While environmentalists raise millions of dollars insisting they will get targeted pesticides (e.g. neonicotinoids) banned to save bees that aren't really in peril, science is looking at things which do actually put bees at risk.
At the top of the list is not pesticides, it's nature. An international team has discovered evidence of 27 previously unknown viruses in bees, which could help scientists design strategies to prevent the spread of viral pathogens among these important pollinators.
Bees are pollinators. In some high-value crops like almonds, they are essential. And they have been the target of activist campaigns. No, our food system won't collapse over bees, and bee colonies are doing fine, but because journalists have given press releases to the contrary so much attention, scholars have been addressing bee health. The consensus is that viruses are the culprit.
To investigate viruses in bees, a team collected samples of DNA and RNA, which is responsible for the synthesis of proteins, from 12 bee species in nine countries across the world. Next, they used high-throughput sequencing that efficiently detected both previously identified and 27 never-seen-before viruses belonging to at least six new families in a single experiment. Some of the viruses exist in multiple bee species -- such as in honey bees and in bumble bees -- suggesting that these viruses may freely circulate within different bee populations.
This approach was more cost effective than developing labor-intensive molecular assays to test for the presence of specific viruses. Their study nearly doubled the number of described bee-associated viruses, which means there are many more viruses yet to be uncovered, and that is just in the developed world where samples are easy to get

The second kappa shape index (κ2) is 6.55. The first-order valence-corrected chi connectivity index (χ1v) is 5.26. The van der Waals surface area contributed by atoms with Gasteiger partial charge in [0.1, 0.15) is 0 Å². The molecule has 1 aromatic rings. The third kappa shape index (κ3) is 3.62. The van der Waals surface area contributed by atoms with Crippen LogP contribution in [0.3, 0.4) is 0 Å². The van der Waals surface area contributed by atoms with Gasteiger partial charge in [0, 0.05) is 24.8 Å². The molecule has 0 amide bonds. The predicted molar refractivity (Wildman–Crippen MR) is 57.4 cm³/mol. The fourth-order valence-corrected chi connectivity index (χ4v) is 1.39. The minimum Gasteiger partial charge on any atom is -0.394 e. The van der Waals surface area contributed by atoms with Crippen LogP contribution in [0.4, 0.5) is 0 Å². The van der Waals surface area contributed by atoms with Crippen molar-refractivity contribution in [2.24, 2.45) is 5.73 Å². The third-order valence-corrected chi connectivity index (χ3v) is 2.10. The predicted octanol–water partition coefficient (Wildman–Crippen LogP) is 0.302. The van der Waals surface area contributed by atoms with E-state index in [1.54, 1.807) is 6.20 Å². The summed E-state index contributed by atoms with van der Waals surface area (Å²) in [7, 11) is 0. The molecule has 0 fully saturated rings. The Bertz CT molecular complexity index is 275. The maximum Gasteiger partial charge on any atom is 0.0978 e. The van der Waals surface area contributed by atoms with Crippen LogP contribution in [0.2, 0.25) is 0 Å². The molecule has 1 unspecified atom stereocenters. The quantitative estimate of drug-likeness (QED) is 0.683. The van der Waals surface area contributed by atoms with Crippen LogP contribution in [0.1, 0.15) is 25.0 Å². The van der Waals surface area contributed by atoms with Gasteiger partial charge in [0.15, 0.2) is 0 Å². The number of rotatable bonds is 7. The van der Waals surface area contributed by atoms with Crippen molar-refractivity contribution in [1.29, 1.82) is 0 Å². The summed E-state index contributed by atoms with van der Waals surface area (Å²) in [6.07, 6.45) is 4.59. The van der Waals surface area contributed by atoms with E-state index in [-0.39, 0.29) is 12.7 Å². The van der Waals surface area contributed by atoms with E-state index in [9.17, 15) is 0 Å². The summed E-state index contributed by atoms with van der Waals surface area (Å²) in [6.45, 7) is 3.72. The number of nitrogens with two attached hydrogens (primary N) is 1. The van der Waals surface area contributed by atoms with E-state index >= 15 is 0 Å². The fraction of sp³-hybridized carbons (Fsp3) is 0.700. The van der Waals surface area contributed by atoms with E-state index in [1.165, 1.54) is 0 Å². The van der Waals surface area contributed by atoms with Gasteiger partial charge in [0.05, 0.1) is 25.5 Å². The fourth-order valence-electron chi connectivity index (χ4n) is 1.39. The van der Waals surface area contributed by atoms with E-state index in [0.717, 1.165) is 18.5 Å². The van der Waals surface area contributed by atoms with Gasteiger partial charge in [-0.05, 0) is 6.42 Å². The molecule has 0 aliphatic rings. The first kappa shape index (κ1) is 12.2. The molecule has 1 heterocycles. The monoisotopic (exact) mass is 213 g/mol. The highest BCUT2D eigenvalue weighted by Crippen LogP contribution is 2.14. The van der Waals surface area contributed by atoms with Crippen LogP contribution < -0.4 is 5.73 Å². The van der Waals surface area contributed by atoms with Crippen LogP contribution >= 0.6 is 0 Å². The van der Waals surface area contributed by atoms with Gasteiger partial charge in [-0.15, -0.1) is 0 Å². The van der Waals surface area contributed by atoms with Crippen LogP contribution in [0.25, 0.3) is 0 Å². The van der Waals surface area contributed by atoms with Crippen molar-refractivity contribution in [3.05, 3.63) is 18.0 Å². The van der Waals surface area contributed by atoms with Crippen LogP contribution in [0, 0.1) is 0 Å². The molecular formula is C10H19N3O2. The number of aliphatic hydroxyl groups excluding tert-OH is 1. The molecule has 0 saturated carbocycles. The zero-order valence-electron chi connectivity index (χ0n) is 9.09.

Among the new viruses the team identified was one that is similar to a virus that infects plants.
"It is possible that bees may acquire viruses from plants, and could then spread these viruses to other plants, posing a risk to agricultural crops," said Christina Grozinger, distinguished professor of entomology and director of the Center for Pollinator Research at Penn State. "We need to do more experiments to see if the viruses are actively infecting the bees -- because the viruses could be on the pollen they eat, but not directly infecting the bees -- and then determine if they are having negative effects on the bees and crops. Some viruses may not cause symptoms or only cause symptoms if the bees are stressed in other ways."